Hightail for Lenovo is a cloud storage service that makes it easy to share large files with colleagues and comes with 5GB of free storage. RedKaraoke is a service that lets you sing along to songs. Norton Internet Security provides virus protection.
Lenovo bundles the ThinkPad 10 with a standard one-year warranty on parts and labor. Businesses and users can purchase extended warranties, on-site service and other upgrades from Lenovo.
The ThinkPad 10 starts at $599. For that price, you get the tablet with 2GB of RAM, 64GB of storage and Windows 8.1. Our review configuration came with Windows 8.1 Pro, which adds another $150 to the price. You can also purchase the tablet with 4GB of RAM and / or 128GB of internal storage.
The Lenovo ThinkPad 10 has enough performance, battery life and functionality to be a strong companion to your business laptop. Though we wish Lenovo would include pen-friendly software, the ThinkPad 10's accurate stylus provides a particularly compelling productivity experience for users who need to work while walking around an office, hospital or factory floor. However, while we love the keyboard on the optional dock, the touchpad is too finicky (perhaps a firmware update would help).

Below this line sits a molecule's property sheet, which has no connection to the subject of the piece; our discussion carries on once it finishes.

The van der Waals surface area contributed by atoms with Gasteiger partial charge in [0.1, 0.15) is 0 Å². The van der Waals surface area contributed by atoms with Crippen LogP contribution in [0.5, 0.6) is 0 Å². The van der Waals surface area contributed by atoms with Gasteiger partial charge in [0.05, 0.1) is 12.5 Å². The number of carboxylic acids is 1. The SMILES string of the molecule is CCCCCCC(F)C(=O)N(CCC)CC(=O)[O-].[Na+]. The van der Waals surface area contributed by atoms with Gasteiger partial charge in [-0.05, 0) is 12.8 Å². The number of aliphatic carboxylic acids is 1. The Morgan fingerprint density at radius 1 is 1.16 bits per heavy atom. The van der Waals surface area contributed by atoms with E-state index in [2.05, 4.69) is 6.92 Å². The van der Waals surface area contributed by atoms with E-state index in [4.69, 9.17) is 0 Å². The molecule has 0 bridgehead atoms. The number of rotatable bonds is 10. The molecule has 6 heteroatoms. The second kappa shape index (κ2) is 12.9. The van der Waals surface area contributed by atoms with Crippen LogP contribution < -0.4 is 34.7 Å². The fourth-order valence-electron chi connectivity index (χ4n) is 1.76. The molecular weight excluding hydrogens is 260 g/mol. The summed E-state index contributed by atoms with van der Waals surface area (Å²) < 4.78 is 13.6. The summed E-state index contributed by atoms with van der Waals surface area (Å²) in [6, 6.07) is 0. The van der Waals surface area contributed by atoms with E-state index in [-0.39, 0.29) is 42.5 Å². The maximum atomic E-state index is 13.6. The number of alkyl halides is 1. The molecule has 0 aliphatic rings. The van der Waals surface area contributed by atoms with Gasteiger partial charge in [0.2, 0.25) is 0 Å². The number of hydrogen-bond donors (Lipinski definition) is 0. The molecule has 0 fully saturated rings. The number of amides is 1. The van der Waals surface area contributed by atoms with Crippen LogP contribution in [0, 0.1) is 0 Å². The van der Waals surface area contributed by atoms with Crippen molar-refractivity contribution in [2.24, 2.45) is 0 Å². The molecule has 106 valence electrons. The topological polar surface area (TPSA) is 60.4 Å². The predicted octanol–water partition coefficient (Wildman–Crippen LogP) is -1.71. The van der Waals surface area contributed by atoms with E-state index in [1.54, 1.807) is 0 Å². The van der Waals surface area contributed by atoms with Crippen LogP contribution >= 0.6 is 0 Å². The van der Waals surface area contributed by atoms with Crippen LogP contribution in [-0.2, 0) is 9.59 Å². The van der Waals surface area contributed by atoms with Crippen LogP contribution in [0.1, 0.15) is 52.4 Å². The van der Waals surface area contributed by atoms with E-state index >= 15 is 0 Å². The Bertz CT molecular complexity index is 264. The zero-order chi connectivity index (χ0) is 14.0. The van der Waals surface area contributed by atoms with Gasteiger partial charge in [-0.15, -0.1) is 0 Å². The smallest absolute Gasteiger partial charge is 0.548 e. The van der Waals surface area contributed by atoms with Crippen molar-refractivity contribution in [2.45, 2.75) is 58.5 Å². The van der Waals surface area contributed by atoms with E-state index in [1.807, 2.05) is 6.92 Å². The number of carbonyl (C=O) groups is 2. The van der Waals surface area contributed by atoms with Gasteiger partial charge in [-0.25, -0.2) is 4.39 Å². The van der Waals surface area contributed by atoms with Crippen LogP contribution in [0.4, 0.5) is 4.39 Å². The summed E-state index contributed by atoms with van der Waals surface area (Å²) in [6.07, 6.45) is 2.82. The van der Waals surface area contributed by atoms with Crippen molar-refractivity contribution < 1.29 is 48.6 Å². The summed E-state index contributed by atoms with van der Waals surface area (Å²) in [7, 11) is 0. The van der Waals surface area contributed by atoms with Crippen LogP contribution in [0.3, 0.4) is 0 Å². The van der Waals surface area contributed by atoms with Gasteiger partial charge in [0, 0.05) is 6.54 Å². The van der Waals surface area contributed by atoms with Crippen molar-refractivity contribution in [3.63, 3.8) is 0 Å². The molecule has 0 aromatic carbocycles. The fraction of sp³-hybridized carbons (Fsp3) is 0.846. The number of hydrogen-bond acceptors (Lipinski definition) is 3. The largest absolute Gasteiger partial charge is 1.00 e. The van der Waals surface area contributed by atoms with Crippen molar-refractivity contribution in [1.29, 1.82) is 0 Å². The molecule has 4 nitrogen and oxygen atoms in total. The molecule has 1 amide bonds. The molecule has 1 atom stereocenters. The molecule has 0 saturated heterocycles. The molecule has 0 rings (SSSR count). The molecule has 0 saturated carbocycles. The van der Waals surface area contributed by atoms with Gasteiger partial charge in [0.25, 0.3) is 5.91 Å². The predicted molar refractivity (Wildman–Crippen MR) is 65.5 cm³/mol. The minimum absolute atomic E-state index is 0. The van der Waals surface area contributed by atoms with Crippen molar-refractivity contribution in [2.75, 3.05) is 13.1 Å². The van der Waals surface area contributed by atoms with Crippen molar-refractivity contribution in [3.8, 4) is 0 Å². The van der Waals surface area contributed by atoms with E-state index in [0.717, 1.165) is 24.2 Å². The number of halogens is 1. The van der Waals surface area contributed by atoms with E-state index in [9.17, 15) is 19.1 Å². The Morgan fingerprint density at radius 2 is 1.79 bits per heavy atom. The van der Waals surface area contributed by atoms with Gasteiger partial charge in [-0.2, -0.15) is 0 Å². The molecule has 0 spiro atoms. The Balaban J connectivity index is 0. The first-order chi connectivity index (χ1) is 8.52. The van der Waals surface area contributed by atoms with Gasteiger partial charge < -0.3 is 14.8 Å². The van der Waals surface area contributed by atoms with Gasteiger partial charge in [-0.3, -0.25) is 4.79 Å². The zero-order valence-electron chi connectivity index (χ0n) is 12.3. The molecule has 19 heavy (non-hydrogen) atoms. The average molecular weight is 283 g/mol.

Among Atom-powered business tablets, a comparable Dell Venue 11 Pro offers much greater endurance with its keyboard dock and a larger 1080p display for $80 less. If you're looking for a business tablet that provides as much performance as a pricey Ultrabook, a Core i5-powered tablet like the Microsoft Surface Pro 2 is better choices. If you're looking for a slate to add to your arsenal of productivity devices, however, the ThinkPad 10 is a strong contender.